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October 6, 2015
Modeled pH in Surface Waters. (Credit: With permission from Feely, Doney and Cooley, Oceanography, 2009)
NOAA has awarded more than $1.3 million to three universities for research on how economically and ecologically important marine species and coastal habitats are affected by ocean acidification.
The research that comes from these awards will tell scientists how the chemistry of the coastal ocean is changing, where these changes will be most acute, and what the effects of those changes will be on marine animals and habitats. It will also help coastal communities plan for these changing conditions.
Ocean acidification — the increase in seawater acidity caused by increased carbon dioxide in the atmosphere — has the potential to fundamentally change the ocean, its habitats, food webs and marine life. It can affect commercially important species such as crabs, oysters, clams and mussels directly, or by its effects on habitat-building species such as corals and sea grasses.
“Climate change is affecting our nation’s coastal and ocean waters, and ocean acidification is a silent but critical product of that change that is rapidly affecting our food security, coastal economies, and culture,” said Russell Callender, Ph.D., acting assistant NOAA administrator for the National Ocean Service. “However, we’ve been limited by the lack of information on how ocean acidification and nutrient pollution interact. These grants, and the research they will produce, will help us close that gap.”
The damage caused by increasing ocean acidification coupled with eutrophication and hypoxia is predicted to be widespread in marine ecosystems. (Credit NOAA Ocean Acidification Program)
While the primary cause of ocean acidification is increased carbon dioxide in the atmosphere, land-based sources of freshwater, carbon, and nutrients such as nitrogen-based fertilizers can play a part in coastal waters. For example, nutrients that fuel algae growth can result in added carbon dioxide.
“We need research to understand how and where the ocean chemistry is changing, and how it will affect commercial fisheries species and critical marine habitats,” said Libby Jewett, Ph.D., director of NOAA’s Ocean Acidification Program. “These new projects expand NOAA’s capacity and efforts to respond to this serious threat."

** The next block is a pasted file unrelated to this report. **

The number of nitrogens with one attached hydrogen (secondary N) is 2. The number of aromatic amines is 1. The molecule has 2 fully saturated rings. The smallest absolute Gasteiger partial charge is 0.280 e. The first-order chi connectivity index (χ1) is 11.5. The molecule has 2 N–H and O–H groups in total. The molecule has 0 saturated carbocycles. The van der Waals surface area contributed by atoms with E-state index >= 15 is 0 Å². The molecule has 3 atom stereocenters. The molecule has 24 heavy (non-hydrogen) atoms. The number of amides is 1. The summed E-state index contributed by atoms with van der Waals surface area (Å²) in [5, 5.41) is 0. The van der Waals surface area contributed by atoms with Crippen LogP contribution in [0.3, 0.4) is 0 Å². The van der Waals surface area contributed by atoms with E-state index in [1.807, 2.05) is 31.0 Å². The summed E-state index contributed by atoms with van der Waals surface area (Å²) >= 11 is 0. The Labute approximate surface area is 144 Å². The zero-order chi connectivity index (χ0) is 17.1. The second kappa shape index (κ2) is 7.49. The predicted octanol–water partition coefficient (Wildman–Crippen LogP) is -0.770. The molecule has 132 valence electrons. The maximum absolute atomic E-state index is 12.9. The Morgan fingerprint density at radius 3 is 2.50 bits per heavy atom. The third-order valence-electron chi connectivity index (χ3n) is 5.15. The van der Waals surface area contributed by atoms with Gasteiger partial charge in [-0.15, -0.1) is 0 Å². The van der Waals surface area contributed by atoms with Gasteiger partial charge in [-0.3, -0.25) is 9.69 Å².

The funding will support three projects in California, Texas, and Maryland:
The University of California Los Angeles will lead a $420,000 project with collaborators from NOAA’s Pacific Marine Environmental Lab, the University of Washington and the Southern California Coastal Water Research Project to predict what areas of the California Current will be particularly vulnerable to low oxygen and ocean acidification.
Texas A&M University at Corpus Christi will receive $482,381 to understand how changes in water flow may cause hypoxia and short-term ocean acidification in Texas estuaries.
The University of Maryland Center for Environmental Sciences will lead a $435,992 project with Oregon State University and the University of Delaware to determine acidification conditions in Chesapeake Bay, and how they relate to ongoing oyster restoration efforts.
Coral reefs are a major concern in a world of increasing ocean acidification and nutrients. (Credit NOAA Ocean Acidification Program)
These three projects are part of NOAA’s overall investment in understanding the emerging threat of ocean acidification. Congress recognized the importance of these issues by passing the Federal Ocean Acidification Research and Monitoring Act in 2009. This legislation outlined a coordinated process for federal agencies to create a plan for effective monitoring of processes and consequences of acidification on marine organisms and ecosystems. It also lead to the establishment of NOAA’s Ocean Acidification Program, a partnership among four NOAA offices.
The National Centers for Coastal Ocean Science delivers ecosystem science solutions for NOAA’s National Ocean Service and its partners, bringing research, scientific information and tools to help balance the nation’s ecological, social and economic goals. Visit our website for more about NCCOS research.
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